As the virus has spread across the world, health care professionals have warned that certain groups of people, including older adults and people with underlying medical conditions, are at a higher risk of developing a serious or even fatal illness if they’re infected with COVID-19.
The coronavirus is spread mainly through respiratory vapor, such as when someone sneezes or coughs into the air around you. The US Centers for Disease Control and Prevention said Monday thatand that this can play a role in transmission, even for those who are further than six feet away.
Health officials continue to encourage people to, wear a mask when out in public, and avoid close contact with people who are sick.
People who’ve been in contact with someone who’s CDC recommends getting a coronavirus test for the following reasons: if you’re experiencing symptoms of COVID-19, if you’ve had close contact with someone — within six feet for at least 15 minutes — with a positive COVID-19 test, or if you’ve been asked by your health care provider to get a test.for COVID-19 should contact their doctor or local health care provider. The
It’s unknown whether patients routinely become immune to the coronavirus; theoccurred in August.
Masks and testing
Hicks, the White House aide, had accompanied Trump on several campaign trips in recent days, including to the climate change and the Supreme Court during the debate, the coronavirus dominated much of the debate. Trump defended his decision to often appear in public without a facial covering, explaining that he wears a mask “when needed.”on Tuesday, Sept. 29, and a campaign rally in Minnesota on Wednesday. Though the candidates tackled topics including race relations,
“I think masks are OK,” Trump said, when asked by moderator Chris Wallace why he typically appears in public without wearing one. He pulled out a mask from his suit jacket to show he carried it with him.
“I put a mask on, you know, when I think I need it. Tonight is an example, everybody has had a test,” Trump said. “I wear a mask when needed. When needed, I wear masks.”
On Friday, Democratic presidential nominee Joe Biden said he and his wife had tested negative for COVID-19. Vice presidential candidate Kamala Harris and her husband also said they tested negative on Friday.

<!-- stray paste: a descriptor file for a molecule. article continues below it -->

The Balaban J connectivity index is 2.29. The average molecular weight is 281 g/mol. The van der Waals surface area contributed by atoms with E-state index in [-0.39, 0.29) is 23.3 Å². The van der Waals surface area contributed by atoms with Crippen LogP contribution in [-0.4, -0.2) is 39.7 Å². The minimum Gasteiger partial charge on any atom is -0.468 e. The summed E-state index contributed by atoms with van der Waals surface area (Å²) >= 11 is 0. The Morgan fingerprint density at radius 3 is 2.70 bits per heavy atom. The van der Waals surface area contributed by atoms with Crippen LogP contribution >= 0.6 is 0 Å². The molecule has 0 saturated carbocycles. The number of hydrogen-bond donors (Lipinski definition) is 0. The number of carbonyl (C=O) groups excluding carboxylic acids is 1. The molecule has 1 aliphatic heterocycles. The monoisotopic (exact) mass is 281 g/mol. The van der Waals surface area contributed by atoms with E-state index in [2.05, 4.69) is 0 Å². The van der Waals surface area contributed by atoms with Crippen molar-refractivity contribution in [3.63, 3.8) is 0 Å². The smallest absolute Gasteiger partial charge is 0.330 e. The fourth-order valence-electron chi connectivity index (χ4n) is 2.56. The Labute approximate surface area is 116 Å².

Judd Deere, a White House spokesperson, said Trump “takes the health and safety of himself and everyone who works in support of him and the American people very seriously.”
“White House Operations collaborates with the physician to the president and the White House Military Office to ensure all plans and procedures incorporate current CDC guidance and best practices for limiting COVID-19 exposure to the greatest extent possible both on complex and when the president is traveling,” Deere continued in a statement sent to CNN.
The Trump campaign on Friday said that previously announced events involving the president would be changed to virtual events or temporarily postponed.
An experimental antibody cocktail
On Friday, Press Secretary McEnany tweeted a report from the president’s doctor revealing that Trump received “a single 8 gram dose of Regeneron’s polyclonal antibody cocktail.” The president has also been taking vitamin D, zinc, melatonin, aspirin and the antihistamine/antacid famotidine.
According to a Sept. 29 statement from Tarrytown, New York-based Regeneron, the experimental medication “reduced viral load and the time to alleviate symptoms” in non-hospitalized patients with COVID-19″ during trials.
The REGN-COV2 cocktail, which combines the two monoclonal antibodies of REGN10933 and REGN10987 and was designed especially to treat SARS-CoV-2, is also being tested for preventing infection in people who’ve been exposed to coronavirus patients and in treating hospitalized patients.
“The greatest treatment benefit was in patients who had not mounted their own effective immune response, suggesting that REGN-COV2 could provide a therapeutic substitute for the naturally occurring immune response,” said George D. Yancopoulos, M.D., Ph.D. and Regeneron chief scientific officer. “These patients were less likely to clear the virus on their own, and were at greater risk for prolonged symptoms.”
CNET’s Jessica Dolcourt contributed to this report.